Times the Irish government broke the law

This information is this Article will no way be comprehensive.

Esat Digifone

In 1995 the then government, with Michael Lowry as Minister for Transport, Energy and Communications, authorised a second mobile phone network, to compete with Eircell owned by the semi-state Telecom Éireann. The licence was awarded to Esat Digifone, a joint venture between Denis O’Brien’s company Esat Telecommunications and Norway’s Telenor, which began operations in 1997.

The Moriarty Tribunal found almost beyond doubt that O’Brien’s was awarded this contract due to payments he made to Michael Lowry, the then communications minister, who unduly influenced the bidding process.

Charles Haughey

Charles James Haughey was an Irish Fianna Fáil politician who served as Taoiseach on three different occasions, 1979 to 1981, March 1982 to December 1982 and 1987 to 1992.

Haughey’s personal wealth and extravagant lifestyle (he owned racehorses, a large motor sailing yacht Celtic Mist, an Inishvickillane island and a Gandon-designed mansion) had long been a point of speculation. He refused throughout his career to answer any questions about how he financed this lifestyle on a government salary.

His Financial scandals are too much list but here some highlights.

The subsequent Moriarty Tribunal delved further into Haughey’s financial dealings. In his main report

  • Haughey was paid more than IR£8 million between 1979 and 1986 from various benefactors and businessmen, including £1.3 million from the Dunnes Stores supermarket tycoon Ben Dunne.[45] The tribunal described these payments as “unethical”.  That 8 million in today money would be more than €36,692,410.12
  • In May 1989 one of Haughey’s lifelong friends, former government minister Brian Lenihan, underwent a liver transplant which was partly paid for through fundraising by Haughey. The Moriarty tribunal found that of the £270,000 collected in donations for Brian Lenihan, no more than £70,000 ended up being spent on Lenihan’s medical care. The tribunal identified one specific donation of £20,000 for Lenihan that was surreptitiously appropriated by Haughey,who took steps to conceal this transaction.[
  • The tribunal found evidence of favours performed in return for money – Saudi businessman Mahmoud Fustok paid Haughey £50,000 to support applications for Irish citizenship.[50]
  • In other evidence of favours performed, the tribunal reported that Haughey arranged meetings between Ben Dunne and civil servant Seamus Pairceir of the Revenue Commissioners. These discussions resulted in an outstanding capital gains tax bill for Dunne being reduced by £22.8 million. Moriarty found that this was “not coincidental”, and that it was a substantial benefit conferred on Dunne by Haughey’s actions.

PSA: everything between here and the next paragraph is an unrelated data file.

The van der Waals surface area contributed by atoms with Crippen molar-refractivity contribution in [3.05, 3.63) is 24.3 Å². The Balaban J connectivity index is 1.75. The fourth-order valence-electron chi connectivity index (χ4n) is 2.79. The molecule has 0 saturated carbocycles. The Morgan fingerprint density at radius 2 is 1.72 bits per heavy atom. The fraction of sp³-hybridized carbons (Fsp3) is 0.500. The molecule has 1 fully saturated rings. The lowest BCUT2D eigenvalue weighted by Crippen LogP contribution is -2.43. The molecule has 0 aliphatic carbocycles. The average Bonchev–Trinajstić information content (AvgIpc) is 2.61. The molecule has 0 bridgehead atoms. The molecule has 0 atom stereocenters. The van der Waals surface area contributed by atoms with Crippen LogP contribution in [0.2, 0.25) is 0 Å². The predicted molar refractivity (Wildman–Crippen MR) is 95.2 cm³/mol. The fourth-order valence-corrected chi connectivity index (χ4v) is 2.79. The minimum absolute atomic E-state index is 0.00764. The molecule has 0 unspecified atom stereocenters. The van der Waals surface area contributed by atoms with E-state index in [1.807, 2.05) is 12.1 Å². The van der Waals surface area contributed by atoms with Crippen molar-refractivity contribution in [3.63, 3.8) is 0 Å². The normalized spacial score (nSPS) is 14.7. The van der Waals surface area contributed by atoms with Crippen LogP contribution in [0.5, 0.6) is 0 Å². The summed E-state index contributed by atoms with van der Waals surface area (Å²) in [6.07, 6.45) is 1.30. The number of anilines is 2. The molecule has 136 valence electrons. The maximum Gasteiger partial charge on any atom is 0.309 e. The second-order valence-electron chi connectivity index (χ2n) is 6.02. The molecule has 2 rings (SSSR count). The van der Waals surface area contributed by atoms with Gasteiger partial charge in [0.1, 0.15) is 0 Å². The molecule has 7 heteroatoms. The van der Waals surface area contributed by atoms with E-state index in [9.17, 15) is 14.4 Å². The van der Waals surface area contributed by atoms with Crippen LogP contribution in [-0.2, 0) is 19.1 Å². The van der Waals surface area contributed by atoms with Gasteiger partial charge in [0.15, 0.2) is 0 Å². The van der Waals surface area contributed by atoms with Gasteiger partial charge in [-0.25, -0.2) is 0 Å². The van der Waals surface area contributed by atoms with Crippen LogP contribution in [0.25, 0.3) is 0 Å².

• Allied Irish Banks settled a million-pound overdraft with Haughey soon after he became Taoiseach in 1979; the tribunal found that the lenience shown by the bank in this case amounted to an indirect payment by the bank to Haughey. With Inflation that one million would be worth more than 4.5 million in today money

Apple ordered to pay €13bn after EU rules Ireland broke state aid laws

The world’s largest company was presented with the huge bill after the European commission ruled that a sweetheart tax deal between Apple and the Irish tax authorities amounted to illegal state aid.

The commission said the deal allowed Apple to pay a maximum tax rate of just 1%. In 2014, the tech firm paid tax at just 0.005%. The usual rate of corporation tax in Ireland is 12.5%.

“Member states cannot give tax benefits to selected companies – this is illegal under EU state aid rules,” said the European competition commissioner, Margrethe Vestager, whose investigation of Apple’s complex tax dealings has taken three years.

VRT (Vehicle Registration Tax)

In 2017 Europe’s highest court has ruled against Ireland in a long-running dispute over whether operators importing cars from Northern Ireland should have to pay the full amount of VRT up front, even if the vehicle was only being leased for a limited period of time.

Ireland was in breach of EU law by charging the full vehicle registration tax (VRT) on vehicles that enter the State on a temporary basis, an advocate general with the European Court of Justice has said.

The European Court of Justice ruled that by imposing an obligation to pay the full amount of tax up front, Ireland was in breach of EU law.

The court heard that Ireland had imposed the rule to protect companies south of the border because the level of Vehicle Registration Tax was cheaper in Northern Ireland.

The Commission regarded Irish rules as making it considerably more difficult and costly to hire or lease cars from companies outside Ireland.

This in turn infringed the EU freedom to provide services.

EU investigates Irish motor insurers over alleged cartel

THE EUROPEAN COMMISSION has opened a formal investigation into Insurance Ireland’s data pooling system.

The investigation will assess whether the association is operating a cartel with the conditions of access to its data pooling system. The Commission will look at whether these conditions restrict competition, which would be a breach of EU rules.

While the EU still has to rule on this case as it on going at this current time it most likely rule the same way as VRT. This in turn infringed of the EU freedom to provide services across the Eu.

Irish Constitution

“In particular, the State recognises that by her life within the home, woman gives to the State a support without which the common good cannot be achieved.

The State shall, therefore, endeavour to ensure that mothers shall not be obliged by economic necessity to engage in labour to the neglect of their duties in the home.”

The State is breaking the rule everyday. Women have to work everyday due to economic necessity.

References

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